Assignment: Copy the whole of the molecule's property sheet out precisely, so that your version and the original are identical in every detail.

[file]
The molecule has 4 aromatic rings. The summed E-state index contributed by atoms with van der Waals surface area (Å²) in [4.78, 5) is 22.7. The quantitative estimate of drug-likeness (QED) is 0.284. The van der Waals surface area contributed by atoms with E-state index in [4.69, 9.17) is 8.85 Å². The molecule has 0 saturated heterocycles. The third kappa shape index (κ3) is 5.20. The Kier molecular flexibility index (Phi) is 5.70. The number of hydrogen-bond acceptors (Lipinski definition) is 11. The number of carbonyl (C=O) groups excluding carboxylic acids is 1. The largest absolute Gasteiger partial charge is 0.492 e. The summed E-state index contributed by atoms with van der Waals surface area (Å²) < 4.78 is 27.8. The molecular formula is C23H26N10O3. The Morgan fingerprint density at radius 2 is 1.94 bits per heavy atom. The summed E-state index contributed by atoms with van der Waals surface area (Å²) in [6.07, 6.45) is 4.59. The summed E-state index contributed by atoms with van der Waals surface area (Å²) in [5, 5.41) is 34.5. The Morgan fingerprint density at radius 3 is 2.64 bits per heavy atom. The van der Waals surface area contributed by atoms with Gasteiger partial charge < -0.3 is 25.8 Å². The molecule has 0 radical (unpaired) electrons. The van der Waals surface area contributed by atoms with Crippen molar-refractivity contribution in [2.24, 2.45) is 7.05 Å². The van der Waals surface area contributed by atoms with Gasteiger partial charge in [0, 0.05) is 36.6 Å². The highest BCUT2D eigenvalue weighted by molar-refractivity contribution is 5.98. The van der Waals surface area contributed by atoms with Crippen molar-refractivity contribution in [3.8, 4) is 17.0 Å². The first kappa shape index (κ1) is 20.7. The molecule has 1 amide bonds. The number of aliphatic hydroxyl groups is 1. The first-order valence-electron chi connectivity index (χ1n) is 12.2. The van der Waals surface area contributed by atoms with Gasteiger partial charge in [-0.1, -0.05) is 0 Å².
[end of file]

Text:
The molecule has 4 aromatic rings. The summed E-state index contributed by atoms with van der Waals surface area (Å²) in [4.78, 5) is 22.7. The quantitative estimate of drug-likeness (QED) is 0.284. The van der Waals surface area contributed by atoms with E-state index in [4.69, 9.17) is 8.85 Å². The molecule has 0 saturated heterocycles. The third kappa shape index (κ3) is 5.20. The Kier molecular flexibility index (Phi) is 5.70. The number of hydrogen-bond acceptors (Lipinski definition) is 11. The number of carbonyl (C=O) groups excluding carboxylic acids is 1. The largest absolute Gasteiger partial charge is 0.492 e. The summed E-state index contributed by atoms with van der Waals surface area (Å²) < 4.78 is 27.8. The molecular formula is C23H26N10O3. The Morgan fingerprint density at radius 2 is 1.94 bits per heavy atom. The summed E-state index contributed by atoms with van der Waals surface area (Å²) in [6.07, 6.45) is 4.59. The summed E-state index contributed by atoms with van der Waals surface area (Å²) in [5, 5.41) is 34.5. The Morgan fingerprint density at radius 3 is 2.64 bits per heavy atom. The van der Waals surface area contributed by atoms with Gasteiger partial charge < -0.3 is 25.8 Å². The molecule has 0 radical (unpaired) electrons. The van der Waals surface area contributed by atoms with Crippen molar-refractivity contribution in [2.24, 2.45) is 7.05 Å². The van der Waals surface area contributed by atoms with Gasteiger partial charge in [0, 0.05) is 36.6 Å². The highest BCUT2D eigenvalue weighted by molar-refractivity contribution is 5.98. The van der Waals surface area contributed by atoms with Crippen molar-refractivity contribution in [3.8, 4) is 17.0 Å². The first kappa shape index (κ1) is 20.7. The molecule has 1 amide bonds. The number of aliphatic hydroxyl groups is 1. The first-order valence-electron chi connectivity index (χ1n) is 12.2. The van der Waals surface area contributed by atoms with Gasteiger partial charge in [-0.1, -0.05) is 0 Å².